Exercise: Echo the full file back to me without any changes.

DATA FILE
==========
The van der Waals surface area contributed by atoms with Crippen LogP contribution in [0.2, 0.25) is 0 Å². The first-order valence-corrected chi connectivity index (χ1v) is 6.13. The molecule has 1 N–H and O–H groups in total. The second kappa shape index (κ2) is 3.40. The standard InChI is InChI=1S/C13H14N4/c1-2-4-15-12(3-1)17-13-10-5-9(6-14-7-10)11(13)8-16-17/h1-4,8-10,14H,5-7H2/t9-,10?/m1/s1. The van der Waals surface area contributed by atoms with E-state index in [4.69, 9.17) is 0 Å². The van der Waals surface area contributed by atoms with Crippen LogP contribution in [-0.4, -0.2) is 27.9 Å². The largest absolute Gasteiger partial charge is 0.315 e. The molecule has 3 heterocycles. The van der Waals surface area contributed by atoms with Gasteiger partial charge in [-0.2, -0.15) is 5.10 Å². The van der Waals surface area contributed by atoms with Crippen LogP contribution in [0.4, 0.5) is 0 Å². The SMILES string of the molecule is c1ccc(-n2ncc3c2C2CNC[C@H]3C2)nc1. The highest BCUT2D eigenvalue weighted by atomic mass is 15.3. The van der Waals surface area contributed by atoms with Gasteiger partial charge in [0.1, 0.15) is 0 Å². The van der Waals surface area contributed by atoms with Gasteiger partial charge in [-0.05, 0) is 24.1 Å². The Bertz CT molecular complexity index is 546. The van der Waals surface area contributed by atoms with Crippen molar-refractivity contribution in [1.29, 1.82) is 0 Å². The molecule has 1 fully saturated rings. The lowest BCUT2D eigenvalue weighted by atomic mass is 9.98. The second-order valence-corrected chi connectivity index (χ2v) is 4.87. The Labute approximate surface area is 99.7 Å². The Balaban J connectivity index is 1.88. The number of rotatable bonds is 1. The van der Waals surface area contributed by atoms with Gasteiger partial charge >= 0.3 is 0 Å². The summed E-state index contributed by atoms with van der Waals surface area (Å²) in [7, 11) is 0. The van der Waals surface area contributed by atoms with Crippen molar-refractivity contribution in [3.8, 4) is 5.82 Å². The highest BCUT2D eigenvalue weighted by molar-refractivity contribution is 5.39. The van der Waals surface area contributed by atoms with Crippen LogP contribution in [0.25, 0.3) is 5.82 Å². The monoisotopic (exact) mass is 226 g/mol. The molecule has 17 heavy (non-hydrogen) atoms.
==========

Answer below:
The van der Waals surface area contributed by atoms with Crippen LogP contribution in [0.2, 0.25) is 0 Å². The first-order valence-corrected chi connectivity index (χ1v) is 6.13. The molecule has 1 N–H and O–H groups in total. The second kappa shape index (κ2) is 3.40. The standard InChI is InChI=1S/C13H14N4/c1-2-4-15-12(3-1)17-13-10-5-9(6-14-7-10)11(13)8-16-17/h1-4,8-10,14H,5-7H2/t9-,10?/m1/s1. The van der Waals surface area contributed by atoms with E-state index in [4.69, 9.17) is 0 Å². The van der Waals surface area contributed by atoms with Crippen LogP contribution in [-0.4, -0.2) is 27.9 Å². The largest absolute Gasteiger partial charge is 0.315 e. The molecule has 3 heterocycles. The van der Waals surface area contributed by atoms with Gasteiger partial charge in [-0.2, -0.15) is 5.10 Å². The van der Waals surface area contributed by atoms with Crippen LogP contribution in [0.4, 0.5) is 0 Å². The SMILES string of the molecule is c1ccc(-n2ncc3c2C2CNC[C@H]3C2)nc1. The highest BCUT2D eigenvalue weighted by atomic mass is 15.3. The van der Waals surface area contributed by atoms with Gasteiger partial charge in [0.1, 0.15) is 0 Å². The van der Waals surface area contributed by atoms with Gasteiger partial charge in [-0.05, 0) is 24.1 Å². The Bertz CT molecular complexity index is 546. The van der Waals surface area contributed by atoms with Crippen molar-refractivity contribution in [1.29, 1.82) is 0 Å². The molecule has 1 fully saturated rings. The lowest BCUT2D eigenvalue weighted by atomic mass is 9.98. The second-order valence-corrected chi connectivity index (χ2v) is 4.87. The Labute approximate surface area is 99.7 Å². The Balaban J connectivity index is 1.88. The number of rotatable bonds is 1. The van der Waals surface area contributed by atoms with Gasteiger partial charge >= 0.3 is 0 Å². The summed E-state index contributed by atoms with van der Waals surface area (Å²) in [7, 11) is 0. The van der Waals surface area contributed by atoms with Crippen molar-refractivity contribution in [3.8, 4) is 5.82 Å². The highest BCUT2D eigenvalue weighted by molar-refractivity contribution is 5.39. The van der Waals surface area contributed by atoms with Crippen LogP contribution in [0.25, 0.3) is 5.82 Å². The monoisotopic (exact) mass is 226 g/mol. The molecule has 17 heavy (non-hydrogen) atoms.